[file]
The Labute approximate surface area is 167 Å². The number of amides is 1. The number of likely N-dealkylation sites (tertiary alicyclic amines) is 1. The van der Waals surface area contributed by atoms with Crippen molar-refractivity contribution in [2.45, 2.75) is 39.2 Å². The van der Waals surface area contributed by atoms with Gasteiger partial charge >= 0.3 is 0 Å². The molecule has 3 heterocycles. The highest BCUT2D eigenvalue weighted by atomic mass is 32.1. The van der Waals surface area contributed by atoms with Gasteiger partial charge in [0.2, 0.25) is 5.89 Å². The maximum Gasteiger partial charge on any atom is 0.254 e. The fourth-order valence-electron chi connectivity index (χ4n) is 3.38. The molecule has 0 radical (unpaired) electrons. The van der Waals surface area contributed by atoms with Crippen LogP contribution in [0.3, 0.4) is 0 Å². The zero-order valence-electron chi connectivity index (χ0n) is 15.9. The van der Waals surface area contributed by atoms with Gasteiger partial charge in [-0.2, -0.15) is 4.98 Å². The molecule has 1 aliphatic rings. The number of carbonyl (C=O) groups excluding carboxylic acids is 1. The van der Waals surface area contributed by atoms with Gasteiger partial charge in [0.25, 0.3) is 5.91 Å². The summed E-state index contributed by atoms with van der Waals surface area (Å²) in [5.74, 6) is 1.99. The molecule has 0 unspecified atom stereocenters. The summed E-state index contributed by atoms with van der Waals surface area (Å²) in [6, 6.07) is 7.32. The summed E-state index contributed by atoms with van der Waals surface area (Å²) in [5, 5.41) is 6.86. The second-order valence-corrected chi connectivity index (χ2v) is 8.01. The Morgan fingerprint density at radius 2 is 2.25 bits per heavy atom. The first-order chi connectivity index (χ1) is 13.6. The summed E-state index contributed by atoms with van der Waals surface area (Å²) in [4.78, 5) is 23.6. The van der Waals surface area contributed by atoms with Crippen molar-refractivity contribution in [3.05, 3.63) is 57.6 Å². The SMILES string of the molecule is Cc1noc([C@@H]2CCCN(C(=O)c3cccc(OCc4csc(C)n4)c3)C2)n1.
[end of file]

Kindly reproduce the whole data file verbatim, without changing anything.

The Labute approximate surface area is 167 Å². The number of amides is 1. The number of likely N-dealkylation sites (tertiary alicyclic amines) is 1. The van der Waals surface area contributed by atoms with Crippen molar-refractivity contribution in [2.45, 2.75) is 39.2 Å². The van der Waals surface area contributed by atoms with Gasteiger partial charge >= 0.3 is 0 Å². The molecule has 3 heterocycles. The highest BCUT2D eigenvalue weighted by atomic mass is 32.1. The van der Waals surface area contributed by atoms with Gasteiger partial charge in [0.2, 0.25) is 5.89 Å². The maximum Gasteiger partial charge on any atom is 0.254 e. The fourth-order valence-electron chi connectivity index (χ4n) is 3.38. The molecule has 0 radical (unpaired) electrons. The van der Waals surface area contributed by atoms with Crippen LogP contribution in [0.3, 0.4) is 0 Å². The zero-order valence-electron chi connectivity index (χ0n) is 15.9. The van der Waals surface area contributed by atoms with Gasteiger partial charge in [-0.2, -0.15) is 4.98 Å². The molecule has 1 aliphatic rings. The number of carbonyl (C=O) groups excluding carboxylic acids is 1. The van der Waals surface area contributed by atoms with Gasteiger partial charge in [0.25, 0.3) is 5.91 Å². The summed E-state index contributed by atoms with van der Waals surface area (Å²) in [5.74, 6) is 1.99. The molecule has 0 unspecified atom stereocenters. The summed E-state index contributed by atoms with van der Waals surface area (Å²) in [6, 6.07) is 7.32. The summed E-state index contributed by atoms with van der Waals surface area (Å²) in [5, 5.41) is 6.86. The second-order valence-corrected chi connectivity index (χ2v) is 8.01. The Morgan fingerprint density at radius 2 is 2.25 bits per heavy atom. The first-order chi connectivity index (χ1) is 13.6. The summed E-state index contributed by atoms with van der Waals surface area (Å²) in [4.78, 5) is 23.6. The van der Waals surface area contributed by atoms with Crippen molar-refractivity contribution in [3.05, 3.63) is 57.6 Å². The SMILES string of the molecule is Cc1noc([C@@H]2CCCN(C(=O)c3cccc(OCc4csc(C)n4)c3)C2)n1.